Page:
How The Ted Cruz & John Kasich Alliance Will (Or Won't) Change The Acela Tuesday Results

In the ever-evolving world of the 2016 presidential race, GOP candidates Ted Cruz and John Kasich have formed an alliance in order to defeat the Big Bad Donald Trump. With Kasich as his plucky sidekick (a title bestowed upon the Ohio governor thanks to his mere 148 delegates), Ted Cruz is attempting to catapult himself to the GOP nomination with the added blessing of the Republican establishment (what other choice do they have?) The duo, as it seems, is already destined for failure in the long term. But could this Cruz-Kasich pairing affect Tuesday's primary, if nothing else?

In short, the likelihood is slim. The grounds on which the two GOP contenders established their alliance is shaky at best — one will concede to the other in states that favor a particular candidate, but still seem to be campaigning separately in states where they both have a shot. Kasich will stand down to Cruz in Indiana, and Cruz will do the same for Kasich in Oregon and New Mexico, done to give one another the best chance at pulling in more votes than Trump. But the partnership, it seems, stops there. There has been no mention of other states (particularly, any of those voting in Tuesday's primary), and Kasich even appears lukewarm to the idea despite Cruz's initial enthusiasm.

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But even if their alliance doesn't carry into the states voting on Tuesday, could the sheer concept of them running together influence voters? Do voters see the individual candidates stronger as a ticket? If they are part of the #NeverTrump camp, they might. Assuming that a majority of voters who back Cruz or Kasich fall in line with the idea that they will vote for anyone but Trump, joining forces could ultimately help the pair (though Cruz, of course, would be benefiting the most from this union).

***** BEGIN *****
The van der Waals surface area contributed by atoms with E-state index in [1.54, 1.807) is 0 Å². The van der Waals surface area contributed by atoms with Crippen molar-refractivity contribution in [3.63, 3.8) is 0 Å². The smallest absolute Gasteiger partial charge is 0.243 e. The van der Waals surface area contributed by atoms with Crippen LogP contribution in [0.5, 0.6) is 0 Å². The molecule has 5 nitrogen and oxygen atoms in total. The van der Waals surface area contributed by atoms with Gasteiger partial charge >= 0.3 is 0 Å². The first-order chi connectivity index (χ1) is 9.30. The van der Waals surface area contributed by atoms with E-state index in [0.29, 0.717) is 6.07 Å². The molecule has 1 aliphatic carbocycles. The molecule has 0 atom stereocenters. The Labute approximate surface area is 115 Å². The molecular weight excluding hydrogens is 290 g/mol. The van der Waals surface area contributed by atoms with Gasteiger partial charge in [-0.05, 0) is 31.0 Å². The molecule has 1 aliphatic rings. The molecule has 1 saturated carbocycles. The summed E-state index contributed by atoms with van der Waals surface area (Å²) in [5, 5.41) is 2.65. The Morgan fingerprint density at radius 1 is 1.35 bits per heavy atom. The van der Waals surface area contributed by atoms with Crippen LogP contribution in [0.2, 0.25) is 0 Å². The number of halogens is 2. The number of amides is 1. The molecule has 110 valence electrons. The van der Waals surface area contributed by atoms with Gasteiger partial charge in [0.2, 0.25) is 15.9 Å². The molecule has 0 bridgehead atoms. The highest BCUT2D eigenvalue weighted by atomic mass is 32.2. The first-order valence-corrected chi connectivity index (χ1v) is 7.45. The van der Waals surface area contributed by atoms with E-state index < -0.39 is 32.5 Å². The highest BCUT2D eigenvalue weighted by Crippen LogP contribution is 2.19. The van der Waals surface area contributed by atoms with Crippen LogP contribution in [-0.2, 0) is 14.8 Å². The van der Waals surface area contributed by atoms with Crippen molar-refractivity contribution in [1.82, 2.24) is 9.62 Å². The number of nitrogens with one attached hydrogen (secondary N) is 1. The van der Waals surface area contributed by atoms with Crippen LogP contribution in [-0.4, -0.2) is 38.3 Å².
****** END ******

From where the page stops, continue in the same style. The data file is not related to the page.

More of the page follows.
But if this consensus among voters is to be reached, Kasich will have to commit to the partnership more fully. As it stands, he has already given Indiana voters doubt by saying, "I never told people not to vote for me, they ought to vote for me." Said just hours after announcing the alliance, this does little to help out the pair moving into Tuesday's primary, and Indiana's next week. This failure to commit, both logistically and through rhetoric, could certainly weaken voters from maintaining that #NeverTrump ideology.

Cruz and Kasich therefore have a lot of work to do if they plan on being able to court voters with their plan. Kasich has to be willing to expect the role of sidekick, and Cruz has to utilize what little momentum the Ohio governor has for his own advantage.